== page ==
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Report: Wisconsin utilities lead in fighting solar energy

Report: Wisconsin utilities lead in fighting solar energy

ALE ASYLUM SOLAR PANELS 4-12192014144819 (copy)

Marc Nienhaus, an electrician with Faith Technologies, wires solar panels on rooftop at Ale Asylum brewery in Madison. A new report in the Washington Post references Wisconsin as one state that is putting up financial roadblocks to the solar industry. 

Once considered a Midwestern leader in clean energy development, Wisconsin is now referenced as one state where electric utilities with the backing of regulators are putting up financial roadblocks against the solar industry.

A stinging new report in the Washington Post mentions Wisconsin along with New Mexico and Arizona as states where traditional utilities like WE Energies and Madison Gas & Electric are fighting to maintain electric sales in the face of a changing marketplace.

The story quotes from a private meeting three years ago where power company executives were told that as demand for residential solar continued to soar, traditional utilities could soon face serious problems from “declining retail sales” and a “loss of customers” to “potential obsolescence.”

“Industry must prepare an action plan to address the challenges,” warned the Edison Electric Institute, the leading industry trade association. All four of Wisconsin's investor-owned utilities are members.

The meeting at a resort in Colorado Springs, Colorado, became “a call to arms for electricity providers in nearly every corner of the nation” wrote reporter Joby Warrick.

“Three years later, the industry and its fossil-fuel supporters are waging a determined campaign to stop a home-solar insurgency that is rattling the boardrooms of the country’s government-regulated electric monopolies,” he wrote.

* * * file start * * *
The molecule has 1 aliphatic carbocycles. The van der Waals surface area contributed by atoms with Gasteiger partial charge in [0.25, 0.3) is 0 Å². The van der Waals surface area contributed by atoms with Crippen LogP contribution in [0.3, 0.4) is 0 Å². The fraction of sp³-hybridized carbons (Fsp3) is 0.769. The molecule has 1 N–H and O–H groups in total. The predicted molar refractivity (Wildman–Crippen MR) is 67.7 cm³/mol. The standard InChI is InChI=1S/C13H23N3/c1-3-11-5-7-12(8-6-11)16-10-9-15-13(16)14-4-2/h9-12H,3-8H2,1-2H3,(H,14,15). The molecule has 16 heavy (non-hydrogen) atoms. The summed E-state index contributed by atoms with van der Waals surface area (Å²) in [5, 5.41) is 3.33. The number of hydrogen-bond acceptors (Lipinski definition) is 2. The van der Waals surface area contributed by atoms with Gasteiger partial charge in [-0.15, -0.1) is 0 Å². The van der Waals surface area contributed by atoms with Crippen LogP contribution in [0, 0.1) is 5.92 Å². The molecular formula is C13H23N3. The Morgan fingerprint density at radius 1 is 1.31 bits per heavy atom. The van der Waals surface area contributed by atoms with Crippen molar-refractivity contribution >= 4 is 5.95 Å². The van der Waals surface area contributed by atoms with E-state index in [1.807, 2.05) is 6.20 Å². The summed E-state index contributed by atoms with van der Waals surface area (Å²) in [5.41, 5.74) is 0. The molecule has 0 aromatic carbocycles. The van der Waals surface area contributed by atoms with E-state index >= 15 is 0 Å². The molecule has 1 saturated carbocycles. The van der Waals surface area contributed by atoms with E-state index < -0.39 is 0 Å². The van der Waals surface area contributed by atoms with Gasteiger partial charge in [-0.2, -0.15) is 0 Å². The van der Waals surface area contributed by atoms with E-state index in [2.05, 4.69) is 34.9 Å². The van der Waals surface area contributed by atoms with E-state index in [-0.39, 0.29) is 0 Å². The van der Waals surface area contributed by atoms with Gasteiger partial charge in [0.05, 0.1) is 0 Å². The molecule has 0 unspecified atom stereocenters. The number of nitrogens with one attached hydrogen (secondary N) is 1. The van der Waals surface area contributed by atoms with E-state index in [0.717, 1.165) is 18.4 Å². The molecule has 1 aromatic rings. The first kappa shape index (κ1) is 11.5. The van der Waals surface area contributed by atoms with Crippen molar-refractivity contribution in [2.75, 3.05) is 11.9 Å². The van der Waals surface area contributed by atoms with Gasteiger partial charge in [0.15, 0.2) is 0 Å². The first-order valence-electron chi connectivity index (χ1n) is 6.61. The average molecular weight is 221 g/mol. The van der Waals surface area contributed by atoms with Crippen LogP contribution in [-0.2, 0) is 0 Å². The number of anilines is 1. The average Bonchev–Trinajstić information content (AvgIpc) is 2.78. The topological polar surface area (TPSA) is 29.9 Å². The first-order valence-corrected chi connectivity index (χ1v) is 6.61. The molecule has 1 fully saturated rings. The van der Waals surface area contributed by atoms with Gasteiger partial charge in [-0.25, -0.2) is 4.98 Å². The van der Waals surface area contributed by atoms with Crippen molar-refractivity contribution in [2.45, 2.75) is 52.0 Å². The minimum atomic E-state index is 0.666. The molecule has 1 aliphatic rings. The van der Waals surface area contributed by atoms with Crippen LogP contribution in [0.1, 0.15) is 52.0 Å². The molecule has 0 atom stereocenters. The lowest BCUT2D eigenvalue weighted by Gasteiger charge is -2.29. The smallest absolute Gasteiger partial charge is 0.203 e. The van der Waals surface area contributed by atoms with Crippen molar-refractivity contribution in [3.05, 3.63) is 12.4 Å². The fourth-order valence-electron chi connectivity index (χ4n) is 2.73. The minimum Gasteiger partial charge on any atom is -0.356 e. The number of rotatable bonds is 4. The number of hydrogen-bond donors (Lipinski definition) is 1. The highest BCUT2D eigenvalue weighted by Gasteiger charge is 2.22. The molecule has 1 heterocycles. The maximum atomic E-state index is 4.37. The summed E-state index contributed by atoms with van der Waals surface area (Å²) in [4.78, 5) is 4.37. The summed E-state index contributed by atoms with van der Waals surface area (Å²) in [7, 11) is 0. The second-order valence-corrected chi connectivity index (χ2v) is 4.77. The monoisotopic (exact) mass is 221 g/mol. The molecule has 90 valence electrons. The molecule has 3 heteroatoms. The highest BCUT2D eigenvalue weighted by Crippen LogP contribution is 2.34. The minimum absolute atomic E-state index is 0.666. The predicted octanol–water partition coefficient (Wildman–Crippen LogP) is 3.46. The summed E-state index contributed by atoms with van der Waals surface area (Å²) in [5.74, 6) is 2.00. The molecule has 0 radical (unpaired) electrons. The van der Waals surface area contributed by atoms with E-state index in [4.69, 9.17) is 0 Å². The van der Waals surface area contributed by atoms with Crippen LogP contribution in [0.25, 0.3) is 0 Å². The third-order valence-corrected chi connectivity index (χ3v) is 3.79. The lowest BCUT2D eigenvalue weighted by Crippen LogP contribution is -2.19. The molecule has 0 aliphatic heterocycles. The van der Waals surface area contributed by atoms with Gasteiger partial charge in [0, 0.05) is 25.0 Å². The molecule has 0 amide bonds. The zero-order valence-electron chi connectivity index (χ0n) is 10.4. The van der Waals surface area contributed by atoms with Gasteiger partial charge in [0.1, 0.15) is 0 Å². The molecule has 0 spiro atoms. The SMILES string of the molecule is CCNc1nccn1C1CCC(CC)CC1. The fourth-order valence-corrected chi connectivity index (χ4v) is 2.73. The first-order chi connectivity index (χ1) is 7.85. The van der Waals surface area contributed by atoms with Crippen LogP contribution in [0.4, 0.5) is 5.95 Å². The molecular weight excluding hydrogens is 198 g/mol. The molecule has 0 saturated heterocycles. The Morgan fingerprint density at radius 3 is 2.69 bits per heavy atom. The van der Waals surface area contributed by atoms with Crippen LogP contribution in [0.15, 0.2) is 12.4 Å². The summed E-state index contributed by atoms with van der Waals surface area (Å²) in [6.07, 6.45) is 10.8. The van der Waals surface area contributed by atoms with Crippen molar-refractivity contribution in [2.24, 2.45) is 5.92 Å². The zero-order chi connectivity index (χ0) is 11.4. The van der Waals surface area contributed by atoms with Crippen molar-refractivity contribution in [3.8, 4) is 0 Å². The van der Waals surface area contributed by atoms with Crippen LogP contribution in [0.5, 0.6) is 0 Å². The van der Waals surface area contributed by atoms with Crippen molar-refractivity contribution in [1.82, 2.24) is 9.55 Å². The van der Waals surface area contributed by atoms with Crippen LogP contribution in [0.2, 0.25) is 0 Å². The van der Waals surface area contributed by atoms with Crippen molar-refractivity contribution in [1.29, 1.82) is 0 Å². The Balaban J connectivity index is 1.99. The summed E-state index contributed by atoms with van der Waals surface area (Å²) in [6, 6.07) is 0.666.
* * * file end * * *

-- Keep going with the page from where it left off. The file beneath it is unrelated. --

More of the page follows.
Warrick’s report also makes the link between the electric utilities and the American Legislative Exchange Council, or ALEC, a nonprofit organization with financial ties to billionaire fossil fuel industrialists Charles and David Koch.

In Wisconsin last year, the state Public Service Commission approved major price increases in electric rate structures for state utilities. Utilities argued the changes were needed to cover the cost of maintaining the power plants, poles and wires in the face of slowing electric sales.

For MGE customers, fixed charges for residential electric service went from $10.50 to $19 a month.

MGE customers fought against the changes and eventually got the company to agree to a series of community listening sessions before pursuing additional fixed rate prices hikes going forward. At one point, MGE had talked about raising residential customer fixed charges to nearly $70 a month by 2017.

Meanwhile, the state PSC is facing a lawsuit from Madison-based Renew Wisconsin and the Alliance for Solar Choice of San Francisco, saying it was guilty of discrimination by passing additional fees on solar customers in the WE Energies 2014 rate case.

Gov. Scott Walker has appointed all three members of the PSC, with the naming in February of former Department of Administration secretary Mike Huebsch to the powerful regulatory agency.

Koch Industries has significant operations in Wisconsin, including Flint Hills Resources, which produces gasoline and asphalt; the C. Reiss Coal Co., which supplies coal throughout the Great Lakes region; and Georgia-Pacific, the packaging and paper firm. Georgia-Pacific’s chemical division is also a producer of proppant resin, a coating for small particles used in hydraulic fracturing.

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